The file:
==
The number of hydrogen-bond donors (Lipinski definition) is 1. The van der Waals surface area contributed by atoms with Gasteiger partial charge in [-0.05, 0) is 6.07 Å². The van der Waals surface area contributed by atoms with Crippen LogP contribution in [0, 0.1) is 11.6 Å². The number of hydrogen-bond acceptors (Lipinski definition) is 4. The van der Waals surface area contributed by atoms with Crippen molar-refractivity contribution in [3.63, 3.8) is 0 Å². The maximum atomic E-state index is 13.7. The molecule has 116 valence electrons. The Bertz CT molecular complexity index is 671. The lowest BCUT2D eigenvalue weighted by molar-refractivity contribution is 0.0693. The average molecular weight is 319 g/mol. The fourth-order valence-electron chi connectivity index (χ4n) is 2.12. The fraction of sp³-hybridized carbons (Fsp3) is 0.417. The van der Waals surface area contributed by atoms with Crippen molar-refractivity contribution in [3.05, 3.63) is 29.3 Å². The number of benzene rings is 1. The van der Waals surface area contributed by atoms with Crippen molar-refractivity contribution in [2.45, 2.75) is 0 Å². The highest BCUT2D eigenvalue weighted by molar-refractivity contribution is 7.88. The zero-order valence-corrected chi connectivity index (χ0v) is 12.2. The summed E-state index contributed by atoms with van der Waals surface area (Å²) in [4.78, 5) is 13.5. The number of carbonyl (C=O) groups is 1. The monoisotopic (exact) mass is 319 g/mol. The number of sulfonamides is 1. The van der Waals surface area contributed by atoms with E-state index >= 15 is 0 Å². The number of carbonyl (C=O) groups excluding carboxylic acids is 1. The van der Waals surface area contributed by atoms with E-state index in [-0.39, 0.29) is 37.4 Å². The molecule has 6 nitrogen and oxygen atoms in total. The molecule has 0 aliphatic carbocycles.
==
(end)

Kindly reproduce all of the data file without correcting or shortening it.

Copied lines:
The number of hydrogen-bond donors (Lipinski definition) is 1. The van der Waals surface area contributed by atoms with Gasteiger partial charge in [-0.05, 0) is 6.07 Å². The van der Waals surface area contributed by atoms with Crippen LogP contribution in [0, 0.1) is 11.6 Å². The number of hydrogen-bond acceptors (Lipinski definition) is 4. The van der Waals surface area contributed by atoms with Crippen molar-refractivity contribution in [3.63, 3.8) is 0 Å². The maximum atomic E-state index is 13.7. The molecule has 116 valence electrons. The Bertz CT molecular complexity index is 671. The lowest BCUT2D eigenvalue weighted by molar-refractivity contribution is 0.0693. The average molecular weight is 319 g/mol. The fourth-order valence-electron chi connectivity index (χ4n) is 2.12. The fraction of sp³-hybridized carbons (Fsp3) is 0.417. The van der Waals surface area contributed by atoms with Crippen molar-refractivity contribution in [3.05, 3.63) is 29.3 Å². The number of benzene rings is 1. The van der Waals surface area contributed by atoms with Crippen molar-refractivity contribution in [2.45, 2.75) is 0 Å². The highest BCUT2D eigenvalue weighted by molar-refractivity contribution is 7.88. The zero-order valence-corrected chi connectivity index (χ0v) is 12.2. The summed E-state index contributed by atoms with van der Waals surface area (Å²) in [4.78, 5) is 13.5. The number of carbonyl (C=O) groups is 1. The monoisotopic (exact) mass is 319 g/mol. The number of sulfonamides is 1. The van der Waals surface area contributed by atoms with E-state index >= 15 is 0 Å². The number of carbonyl (C=O) groups excluding carboxylic acids is 1. The van der Waals surface area contributed by atoms with E-state index in [-0.39, 0.29) is 37.4 Å². The molecule has 6 nitrogen and oxygen atoms in total. The molecule has 0 aliphatic carbocycles.